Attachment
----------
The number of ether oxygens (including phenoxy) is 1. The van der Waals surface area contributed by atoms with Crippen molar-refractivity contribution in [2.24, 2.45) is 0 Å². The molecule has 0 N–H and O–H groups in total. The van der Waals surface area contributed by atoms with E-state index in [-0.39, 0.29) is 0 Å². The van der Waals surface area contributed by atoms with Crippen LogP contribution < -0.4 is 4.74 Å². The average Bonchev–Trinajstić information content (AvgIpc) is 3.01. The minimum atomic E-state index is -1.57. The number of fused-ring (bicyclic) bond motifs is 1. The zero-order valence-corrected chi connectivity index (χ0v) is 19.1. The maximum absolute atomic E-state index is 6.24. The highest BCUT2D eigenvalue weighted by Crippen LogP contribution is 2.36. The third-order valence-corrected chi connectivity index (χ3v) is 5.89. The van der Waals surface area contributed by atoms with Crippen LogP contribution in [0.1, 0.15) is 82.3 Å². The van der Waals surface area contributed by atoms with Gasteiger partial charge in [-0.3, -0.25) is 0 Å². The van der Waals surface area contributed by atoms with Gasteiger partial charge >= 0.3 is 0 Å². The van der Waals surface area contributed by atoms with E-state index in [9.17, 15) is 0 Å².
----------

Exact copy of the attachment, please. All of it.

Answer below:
The number of ether oxygens (including phenoxy) is 1. The van der Waals surface area contributed by atoms with Crippen molar-refractivity contribution in [2.24, 2.45) is 0 Å². The molecule has 0 N–H and O–H groups in total. The van der Waals surface area contributed by atoms with E-state index in [-0.39, 0.29) is 0 Å². The van der Waals surface area contributed by atoms with Crippen LogP contribution < -0.4 is 4.74 Å². The average Bonchev–Trinajstić information content (AvgIpc) is 3.01. The minimum atomic E-state index is -1.57. The number of fused-ring (bicyclic) bond motifs is 1. The zero-order valence-corrected chi connectivity index (χ0v) is 19.1. The maximum absolute atomic E-state index is 6.24. The highest BCUT2D eigenvalue weighted by Crippen LogP contribution is 2.36. The third-order valence-corrected chi connectivity index (χ3v) is 5.89. The van der Waals surface area contributed by atoms with Crippen LogP contribution in [0.1, 0.15) is 82.3 Å². The van der Waals surface area contributed by atoms with Gasteiger partial charge in [-0.3, -0.25) is 0 Å². The van der Waals surface area contributed by atoms with Gasteiger partial charge >= 0.3 is 0 Å². The van der Waals surface area contributed by atoms with E-state index in [9.17, 15) is 0 Å².